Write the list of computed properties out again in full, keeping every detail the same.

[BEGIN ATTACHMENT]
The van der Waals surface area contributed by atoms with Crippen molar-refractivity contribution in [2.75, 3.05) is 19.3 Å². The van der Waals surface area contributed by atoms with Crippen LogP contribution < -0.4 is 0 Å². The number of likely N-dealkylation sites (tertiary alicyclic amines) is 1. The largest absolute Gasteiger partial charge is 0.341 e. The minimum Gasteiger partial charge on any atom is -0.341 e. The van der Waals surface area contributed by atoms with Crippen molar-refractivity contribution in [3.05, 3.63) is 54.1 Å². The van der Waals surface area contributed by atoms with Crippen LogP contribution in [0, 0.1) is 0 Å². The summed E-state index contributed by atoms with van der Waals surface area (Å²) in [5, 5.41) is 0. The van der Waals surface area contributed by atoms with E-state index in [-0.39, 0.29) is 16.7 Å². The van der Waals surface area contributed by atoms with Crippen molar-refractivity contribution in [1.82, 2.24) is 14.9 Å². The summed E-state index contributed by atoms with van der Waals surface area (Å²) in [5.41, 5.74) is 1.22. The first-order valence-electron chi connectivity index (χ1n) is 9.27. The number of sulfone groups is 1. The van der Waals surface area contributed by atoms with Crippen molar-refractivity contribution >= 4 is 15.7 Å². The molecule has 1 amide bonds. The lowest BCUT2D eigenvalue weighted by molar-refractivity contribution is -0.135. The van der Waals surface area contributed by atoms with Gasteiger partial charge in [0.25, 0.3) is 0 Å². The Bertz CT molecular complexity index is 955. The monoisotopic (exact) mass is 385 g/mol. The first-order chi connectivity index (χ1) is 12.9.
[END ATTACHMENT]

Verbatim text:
The van der Waals surface area contributed by atoms with Crippen molar-refractivity contribution in [2.75, 3.05) is 19.3 Å². The van der Waals surface area contributed by atoms with Crippen LogP contribution < -0.4 is 0 Å². The number of likely N-dealkylation sites (tertiary alicyclic amines) is 1. The largest absolute Gasteiger partial charge is 0.341 e. The minimum Gasteiger partial charge on any atom is -0.341 e. The van der Waals surface area contributed by atoms with Crippen molar-refractivity contribution in [3.05, 3.63) is 54.1 Å². The van der Waals surface area contributed by atoms with Crippen LogP contribution in [0, 0.1) is 0 Å². The summed E-state index contributed by atoms with van der Waals surface area (Å²) in [5, 5.41) is 0. The van der Waals surface area contributed by atoms with E-state index in [-0.39, 0.29) is 16.7 Å². The van der Waals surface area contributed by atoms with Crippen molar-refractivity contribution in [1.82, 2.24) is 14.9 Å². The summed E-state index contributed by atoms with van der Waals surface area (Å²) in [5.41, 5.74) is 1.22. The first-order valence-electron chi connectivity index (χ1n) is 9.27. The number of sulfone groups is 1. The van der Waals surface area contributed by atoms with Crippen molar-refractivity contribution >= 4 is 15.7 Å². The molecule has 1 amide bonds. The lowest BCUT2D eigenvalue weighted by molar-refractivity contribution is -0.135. The van der Waals surface area contributed by atoms with Gasteiger partial charge in [0.25, 0.3) is 0 Å². The Bertz CT molecular complexity index is 955. The monoisotopic (exact) mass is 385 g/mol. The first-order chi connectivity index (χ1) is 12.9.